Join our email list

National Law and Israel’s ‘Jewishness’

The Basic Law, which defines Israel as the nation-state of the Jewish people, has sparked a heated debate in the government, the Knesset and the public at large.
©Roman Yanushevsky/
©Roman Yanushevsky/
Rabbi Dr. Shraga Bar-On is the Director of the Kogod Research Center for Contemporary Jewish Thought and the David Hartman Center for Intellectual Excellence, and a lecturer of Talmud and Jewish Thought at Shalem College. At the David Hartman Center, he is responsible for the advanced training of aspiring public intellectuals through the Beit Midrash for Israeli Rabbis, the David Hartman postdoctoral fellowship, and the Maskilot fellowship for women pursuing their doctorate. His research in Jewish philosophy and identity addresses

Prime Minister Benjamin Netanyahu recently declared that he intends to rapidly advance the enactment of the Basic Law which defines Israel as the nation-state of the Jewish people, a declaration that sparked a heated debate in the government, the Knesset and the public at large.

We should welcome this initiative. Basic laws are of a crucial declarative importance. The law will strengthen the raison d’etre of the establishment and the existence of Israel. Such a law would end – at least for now – the post-national and post-Zionist attempts to redefine Israel as a state for “all its citizens,” who want to hinder its unique cultural character.

The law would enable a more vigorous development of the country’s unique Jewish cultural elements, as long as they do not contradict its democratic values. It would supply the government with a legal basis for acts that would ensure the sovereignty of Israel as a Jewish state within recognized borders. The law would allow shaping a shared public space based on Jewish civil culture, thus countering the trend that has developed following certain rulings of the Supreme Court, whereby public space should reflect only a balance among individual beliefs, tastes, desires and rights.

The prime minister’s timing on this initiative, which was raised as a requirement of the Habayit Hayehudi party for joining the coalition last year, is by no means coincidental. The demand for Palestinian recognition of Israel as a Jewish state drew criticism in Israel and abroad. On the one hand, it turned out that the Palestinians were not ready for such recognition, but on the other, defining the state’s character is an internal Israeli matter – as its opponents rightly claim. Enactment of the law with the negotiations as background is liable to offer political legitimacy to the move within Israel and would gain international recognition.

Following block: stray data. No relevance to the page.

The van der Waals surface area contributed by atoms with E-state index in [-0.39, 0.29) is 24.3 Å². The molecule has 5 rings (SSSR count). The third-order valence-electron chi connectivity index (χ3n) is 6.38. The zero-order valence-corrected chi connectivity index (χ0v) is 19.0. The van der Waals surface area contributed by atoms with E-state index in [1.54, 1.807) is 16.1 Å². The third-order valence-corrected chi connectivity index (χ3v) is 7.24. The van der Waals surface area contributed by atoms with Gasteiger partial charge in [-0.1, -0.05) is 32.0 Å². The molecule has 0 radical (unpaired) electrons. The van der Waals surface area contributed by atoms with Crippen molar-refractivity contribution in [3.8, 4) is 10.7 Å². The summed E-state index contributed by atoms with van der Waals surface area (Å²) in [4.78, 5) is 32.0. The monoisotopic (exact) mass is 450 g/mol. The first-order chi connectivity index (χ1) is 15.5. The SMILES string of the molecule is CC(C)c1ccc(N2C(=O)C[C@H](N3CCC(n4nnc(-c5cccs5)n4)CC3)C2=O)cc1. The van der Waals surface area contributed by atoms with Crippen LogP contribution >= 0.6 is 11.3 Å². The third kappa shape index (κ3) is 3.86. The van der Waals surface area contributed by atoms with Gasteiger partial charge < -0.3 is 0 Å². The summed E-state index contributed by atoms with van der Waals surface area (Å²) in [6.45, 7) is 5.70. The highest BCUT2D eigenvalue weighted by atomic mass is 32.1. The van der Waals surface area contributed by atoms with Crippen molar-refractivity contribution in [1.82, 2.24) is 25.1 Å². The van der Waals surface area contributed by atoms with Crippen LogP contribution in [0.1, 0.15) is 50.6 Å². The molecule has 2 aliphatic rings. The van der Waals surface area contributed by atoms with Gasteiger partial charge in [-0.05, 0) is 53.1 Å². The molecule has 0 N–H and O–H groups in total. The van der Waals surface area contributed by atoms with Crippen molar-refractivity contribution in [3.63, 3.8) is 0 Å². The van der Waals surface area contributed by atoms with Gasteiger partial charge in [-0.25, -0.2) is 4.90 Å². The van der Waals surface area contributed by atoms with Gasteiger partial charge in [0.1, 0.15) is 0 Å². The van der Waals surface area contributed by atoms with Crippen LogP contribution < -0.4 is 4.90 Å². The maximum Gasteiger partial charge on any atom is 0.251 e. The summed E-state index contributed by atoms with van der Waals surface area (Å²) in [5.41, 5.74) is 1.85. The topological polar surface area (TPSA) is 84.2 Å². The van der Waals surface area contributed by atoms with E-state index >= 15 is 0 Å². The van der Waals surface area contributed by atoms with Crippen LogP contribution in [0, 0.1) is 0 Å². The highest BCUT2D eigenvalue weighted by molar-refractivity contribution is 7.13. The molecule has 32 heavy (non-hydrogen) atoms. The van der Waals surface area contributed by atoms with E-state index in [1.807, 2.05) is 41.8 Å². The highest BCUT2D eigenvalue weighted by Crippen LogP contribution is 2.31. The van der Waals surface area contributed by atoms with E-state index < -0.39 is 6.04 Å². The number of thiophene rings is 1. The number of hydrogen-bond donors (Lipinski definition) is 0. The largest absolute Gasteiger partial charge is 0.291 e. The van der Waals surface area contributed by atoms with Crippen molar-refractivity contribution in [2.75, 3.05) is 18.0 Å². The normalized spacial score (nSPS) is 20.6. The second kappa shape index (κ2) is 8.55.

It would allow the prime minister to present the outcome of the negotiations – with concessions from Israel’s point of view – as the “end of the conflict” and as ensuring the Jewish character of Israel as part of the long term agreement. If everything is so reasonable, why has the Left in Israel raised so many objections?

These objections may be regarded as the proof of the unfortunate words Netanyahu once whispered in the ear of Rabbi Kaduri: “The Leftists have forgotten what it means to be Jewish.” Defining Israel as a Jewish state would be indeed be a defeat for the minority of leftists in Israel who wish to shed their Jewish and Israeli identity and base it on civil equality. However, most opponents rightly fear that the practical implications of the law would result in national chauvinism that would deepen discrimination against minorities and permit greater religious coercion against the secular majority in Israel.